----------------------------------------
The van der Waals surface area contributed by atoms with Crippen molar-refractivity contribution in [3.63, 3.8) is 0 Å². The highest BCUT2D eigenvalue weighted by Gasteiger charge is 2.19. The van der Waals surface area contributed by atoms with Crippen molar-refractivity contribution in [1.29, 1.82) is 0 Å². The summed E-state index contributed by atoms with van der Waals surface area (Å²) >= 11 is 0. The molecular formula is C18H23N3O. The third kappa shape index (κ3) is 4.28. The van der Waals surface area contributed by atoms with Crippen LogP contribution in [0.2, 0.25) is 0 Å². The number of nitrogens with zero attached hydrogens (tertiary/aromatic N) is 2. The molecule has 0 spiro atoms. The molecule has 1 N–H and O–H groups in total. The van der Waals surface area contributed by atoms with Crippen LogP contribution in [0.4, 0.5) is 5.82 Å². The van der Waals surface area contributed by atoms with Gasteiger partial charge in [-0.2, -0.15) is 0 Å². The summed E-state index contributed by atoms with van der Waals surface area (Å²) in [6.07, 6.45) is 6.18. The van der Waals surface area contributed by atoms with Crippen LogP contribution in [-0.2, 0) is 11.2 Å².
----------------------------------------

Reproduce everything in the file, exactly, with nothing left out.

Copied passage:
The van der Waals surface area contributed by atoms with Crippen molar-refractivity contribution in [3.63, 3.8) is 0 Å². The highest BCUT2D eigenvalue weighted by Gasteiger charge is 2.19. The van der Waals surface area contributed by atoms with Crippen molar-refractivity contribution in [1.29, 1.82) is 0 Å². The summed E-state index contributed by atoms with van der Waals surface area (Å²) >= 11 is 0. The molecular formula is C18H23N3O. The third kappa shape index (κ3) is 4.28. The van der Waals surface area contributed by atoms with Crippen LogP contribution in [0.2, 0.25) is 0 Å². The number of nitrogens with zero attached hydrogens (tertiary/aromatic N) is 2. The molecule has 0 spiro atoms. The molecule has 1 N–H and O–H groups in total. The van der Waals surface area contributed by atoms with Crippen LogP contribution in [0.4, 0.5) is 5.82 Å². The van der Waals surface area contributed by atoms with Gasteiger partial charge in [-0.2, -0.15) is 0 Å². The summed E-state index contributed by atoms with van der Waals surface area (Å²) in [6.07, 6.45) is 6.18. The van der Waals surface area contributed by atoms with Crippen LogP contribution in [-0.2, 0) is 11.2 Å².